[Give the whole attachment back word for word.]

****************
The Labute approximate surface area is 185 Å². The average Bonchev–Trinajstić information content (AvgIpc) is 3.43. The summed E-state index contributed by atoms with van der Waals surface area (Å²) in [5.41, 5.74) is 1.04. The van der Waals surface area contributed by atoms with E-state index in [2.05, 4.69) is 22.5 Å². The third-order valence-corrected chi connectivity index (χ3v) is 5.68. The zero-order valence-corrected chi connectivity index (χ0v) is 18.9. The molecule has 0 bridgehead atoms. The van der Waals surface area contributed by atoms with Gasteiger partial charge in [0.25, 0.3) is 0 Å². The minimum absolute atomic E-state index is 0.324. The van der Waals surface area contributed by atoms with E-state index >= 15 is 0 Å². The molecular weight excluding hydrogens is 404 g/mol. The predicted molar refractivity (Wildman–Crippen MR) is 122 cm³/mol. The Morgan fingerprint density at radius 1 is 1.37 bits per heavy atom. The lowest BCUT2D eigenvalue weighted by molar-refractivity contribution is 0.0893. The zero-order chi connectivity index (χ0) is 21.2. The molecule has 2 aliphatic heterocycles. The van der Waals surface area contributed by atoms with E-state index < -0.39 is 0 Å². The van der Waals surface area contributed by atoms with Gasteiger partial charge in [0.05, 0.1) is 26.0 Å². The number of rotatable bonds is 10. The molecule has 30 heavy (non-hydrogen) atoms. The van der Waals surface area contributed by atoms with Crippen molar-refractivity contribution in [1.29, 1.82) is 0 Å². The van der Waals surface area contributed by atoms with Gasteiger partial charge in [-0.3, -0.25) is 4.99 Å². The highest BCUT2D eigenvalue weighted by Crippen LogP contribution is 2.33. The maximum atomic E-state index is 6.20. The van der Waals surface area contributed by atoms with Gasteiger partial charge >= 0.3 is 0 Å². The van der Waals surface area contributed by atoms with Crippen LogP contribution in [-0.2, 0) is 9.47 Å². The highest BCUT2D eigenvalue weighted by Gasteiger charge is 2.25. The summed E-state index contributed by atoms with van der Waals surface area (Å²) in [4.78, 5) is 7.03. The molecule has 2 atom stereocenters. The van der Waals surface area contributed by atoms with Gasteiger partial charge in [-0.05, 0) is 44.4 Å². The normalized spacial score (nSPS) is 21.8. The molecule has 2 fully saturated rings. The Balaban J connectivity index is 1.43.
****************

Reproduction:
The Labute approximate surface area is 185 Å². The average Bonchev–Trinajstić information content (AvgIpc) is 3.43. The summed E-state index contributed by atoms with van der Waals surface area (Å²) in [5.41, 5.74) is 1.04. The van der Waals surface area contributed by atoms with E-state index in [2.05, 4.69) is 22.5 Å². The third-order valence-corrected chi connectivity index (χ3v) is 5.68. The zero-order valence-corrected chi connectivity index (χ0v) is 18.9. The molecule has 0 bridgehead atoms. The van der Waals surface area contributed by atoms with Gasteiger partial charge in [0.25, 0.3) is 0 Å². The minimum absolute atomic E-state index is 0.324. The van der Waals surface area contributed by atoms with E-state index >= 15 is 0 Å². The molecular weight excluding hydrogens is 404 g/mol. The predicted molar refractivity (Wildman–Crippen MR) is 122 cm³/mol. The Morgan fingerprint density at radius 1 is 1.37 bits per heavy atom. The lowest BCUT2D eigenvalue weighted by molar-refractivity contribution is 0.0893. The zero-order chi connectivity index (χ0) is 21.2. The molecule has 2 aliphatic heterocycles. The van der Waals surface area contributed by atoms with E-state index < -0.39 is 0 Å². The van der Waals surface area contributed by atoms with Gasteiger partial charge in [0.05, 0.1) is 26.0 Å². The number of rotatable bonds is 10. The molecule has 30 heavy (non-hydrogen) atoms. The van der Waals surface area contributed by atoms with Crippen molar-refractivity contribution in [1.29, 1.82) is 0 Å². The van der Waals surface area contributed by atoms with Gasteiger partial charge in [-0.3, -0.25) is 4.99 Å². The highest BCUT2D eigenvalue weighted by Crippen LogP contribution is 2.33. The maximum atomic E-state index is 6.20. The van der Waals surface area contributed by atoms with Gasteiger partial charge >= 0.3 is 0 Å². The van der Waals surface area contributed by atoms with Crippen LogP contribution in [-0.2, 0) is 9.47 Å². The highest BCUT2D eigenvalue weighted by Gasteiger charge is 2.25. The summed E-state index contributed by atoms with van der Waals surface area (Å²) in [4.78, 5) is 7.03. The molecule has 2 atom stereocenters. The van der Waals surface area contributed by atoms with Gasteiger partial charge in [-0.05, 0) is 44.4 Å². The normalized spacial score (nSPS) is 21.8. The molecule has 2 fully saturated rings. The Balaban J connectivity index is 1.43.